A Simple Plan for 2018

December 29, 2017 | by: Steve Simmons | 0 comments

Posted in: weekly pastor's blog

A Simple Plan for 2018

I have often mentioned in sermons and lessons that the Christian life is simple.  Simple, that is, in understanding what we are called to do but not simple in the doing of that calling. It is hard to be faithful while the world, the flesh, and the devil conspire against us.  But in spite of the difficulties it is a great mercy that the path is clear and God is not playing hide and seek with us.  He tells us plainly where we are to go and how we are to get there.  This is a great mercy. 

It is part of our culture to think toward the new year in terms of accomplishments and reformations that have alluded us in years past. Diets are started, gym memberships are purchased, schedules are scheduled, and plans are made to do better and best.  Most of these resolutions die at a young age, some rest until the next years reincarnation, and a few live and that is good.  Many of those that fail, fail because there was no plan nor willingness to pay the price.  This should not be the case as we think about following Christ with faithfulness and zeal.  So, as we look once again at a coming new year we recognize that there is no real difference between today and January 1.  There is no magic in the numbers on our calendar. But it can be useful to think forward. So as 2018 is about to invade our lives let’s think about a couple of things. 

First, we must explore what we want to do. I will not labor this point much since it is one I have often touched on and I believe it is largely self-evident. The point is that people do what they want to do.  If we do not want to do the things God has directed us to do then we will not do them. Attempts to stir up a bit of guilt to manipulate generosity, worship attendance, prayer, Bible study, evangelism will not produce a helpful and lasting change. People do what they want to do. What do we want to do?  We need to put aside the religious talk and ask ourselves a question or two about our own desires. To examine ourselves and to plead with God that He would work is us a growing desire for what He is pleased with.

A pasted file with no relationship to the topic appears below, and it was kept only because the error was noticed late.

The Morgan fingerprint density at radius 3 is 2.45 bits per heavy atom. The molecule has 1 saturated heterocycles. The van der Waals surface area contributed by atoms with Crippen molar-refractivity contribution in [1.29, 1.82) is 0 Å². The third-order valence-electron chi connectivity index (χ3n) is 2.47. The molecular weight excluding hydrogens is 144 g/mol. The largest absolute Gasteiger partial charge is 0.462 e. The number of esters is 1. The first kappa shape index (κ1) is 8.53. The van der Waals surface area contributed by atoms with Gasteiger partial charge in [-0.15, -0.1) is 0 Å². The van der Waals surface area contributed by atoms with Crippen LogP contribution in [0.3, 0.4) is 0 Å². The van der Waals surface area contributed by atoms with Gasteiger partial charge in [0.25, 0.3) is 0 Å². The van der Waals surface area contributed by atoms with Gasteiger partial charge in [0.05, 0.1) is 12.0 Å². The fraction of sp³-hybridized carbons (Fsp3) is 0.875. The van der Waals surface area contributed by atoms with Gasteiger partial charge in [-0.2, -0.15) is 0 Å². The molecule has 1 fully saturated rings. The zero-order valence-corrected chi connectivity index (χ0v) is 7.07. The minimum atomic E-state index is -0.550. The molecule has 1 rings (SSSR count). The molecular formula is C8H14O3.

Second, if your desire is to grow in grace do the ordinary as the ordinary way you live your life.  Do you want to be that soul that finds no happier place on this earth than the public worship of the church? Do you long for a prayer life that shakes the earth? Do you contemplate the joy of giving and supporting the work of the kingdom as a cheerful giver? Do you want to understand God better and love Him more? Do you long to love other saints and the lost in ways that you have not yet been able to?  If so, the secret is no secret.  The means toward such an end is the ordinary means of grace that God has given the church.  For example:

  1. What can you do when worship seems to be so very unhelpful and more of a task than a pleasure. The answer is to do that which God has called you to.  We begin not by just pushing through the service, like muscling through a bad meat loaf that that you have to get down. We begin by realizing that worship should be a delight if it is full of those things that Bible calls us to in worship.  If the church is sound and the worship is biblical you should trust that as you are faithfully making use of worship God will reshape you so that those few hours of worship are the best of the week and a taste of heaven.  Getting over the worship humdrums is not by spicing up that which God has called us to but by growing up by His means so we can enjoy “grown up” worship.
  2. What about when theology seems to get in the way of practical Christianity? I know, when you actually say or read such a statement it does seem silly but there is a great movement within our churches driving the church to connect with culture through compromise. The socialization and taming of the gospel continues, and the chickens of the social gospel have come home to roost. We must take a different path. We, like the Apostles, must jump head first into doctrine for only in knowing who God is and what He requires of us are we any good to the world around us. Oh….and would now be a good time to promote our upcoming study of Berkhof’s Summary of Christian Doctrine?  Yep, I think so!  We begin Jan 7 during Sunday School and will explore this great little book in 20 lessons.  This study will be a good way to get to know the content of the Bible better and labor toward the renewing of your mind. You can pick up a copy of the book outside of the fellowship hall.
  3. What about everything else? We could give more examples, but the answer will be the same. If your desire is to grow in Christ, seeking to glorify God and enjoy Him forever than the path is the same no matter what your particular struggles or weaknesses.  God has given means or tools by which we are to grow in grace.  The chief means are Word, sacraments, and prayer. The context of these means is the local church and her worship. The empowerment of these means is the working of the Holy Spirit. And the end of these means is the expansion of the Kingdom of God in the lives of God’s people individually and cooperatively. 

In conclusion, I wish for you a very ordinary year in 2018. I wish and pray for you that you will be filled with a desire to grow in grace and to see our church grow in grace and that because of those desires that you will pursue the ordinary means of grace. May it please God to enlarge your love for and use of His ordinary means of grace which have always been the means He makes use of in doing extraordinary things in the life of His church. 

See Westminster Shorter Catechism Questions 88-91 & 98-107 for some more ordinary thoughts.

Comments for this post have been disabled